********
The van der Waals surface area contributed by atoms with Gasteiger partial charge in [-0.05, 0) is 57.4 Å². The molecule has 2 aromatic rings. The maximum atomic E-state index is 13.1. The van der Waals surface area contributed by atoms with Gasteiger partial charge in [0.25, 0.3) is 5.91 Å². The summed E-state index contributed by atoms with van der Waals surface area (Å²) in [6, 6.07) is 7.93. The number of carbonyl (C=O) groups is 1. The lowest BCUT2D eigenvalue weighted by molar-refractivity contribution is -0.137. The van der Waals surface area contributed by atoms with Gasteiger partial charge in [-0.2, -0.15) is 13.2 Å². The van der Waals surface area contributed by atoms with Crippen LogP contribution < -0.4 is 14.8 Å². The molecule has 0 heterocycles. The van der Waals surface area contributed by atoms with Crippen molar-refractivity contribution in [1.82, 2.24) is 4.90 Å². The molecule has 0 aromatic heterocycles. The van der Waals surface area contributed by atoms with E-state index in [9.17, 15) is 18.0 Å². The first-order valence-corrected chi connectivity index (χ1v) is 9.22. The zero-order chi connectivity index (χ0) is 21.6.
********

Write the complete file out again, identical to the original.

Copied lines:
The van der Waals surface area contributed by atoms with Gasteiger partial charge in [-0.05, 0) is 57.4 Å². The molecule has 2 aromatic rings. The maximum atomic E-state index is 13.1. The van der Waals surface area contributed by atoms with Gasteiger partial charge in [0.25, 0.3) is 5.91 Å². The summed E-state index contributed by atoms with van der Waals surface area (Å²) in [6, 6.07) is 7.93. The number of carbonyl (C=O) groups is 1. The lowest BCUT2D eigenvalue weighted by molar-refractivity contribution is -0.137. The van der Waals surface area contributed by atoms with Gasteiger partial charge in [-0.2, -0.15) is 13.2 Å². The van der Waals surface area contributed by atoms with Crippen LogP contribution < -0.4 is 14.8 Å². The molecule has 0 heterocycles. The van der Waals surface area contributed by atoms with Crippen molar-refractivity contribution in [1.82, 2.24) is 4.90 Å². The molecule has 0 aromatic heterocycles. The van der Waals surface area contributed by atoms with E-state index in [9.17, 15) is 18.0 Å². The first-order valence-corrected chi connectivity index (χ1v) is 9.22. The zero-order chi connectivity index (χ0) is 21.6.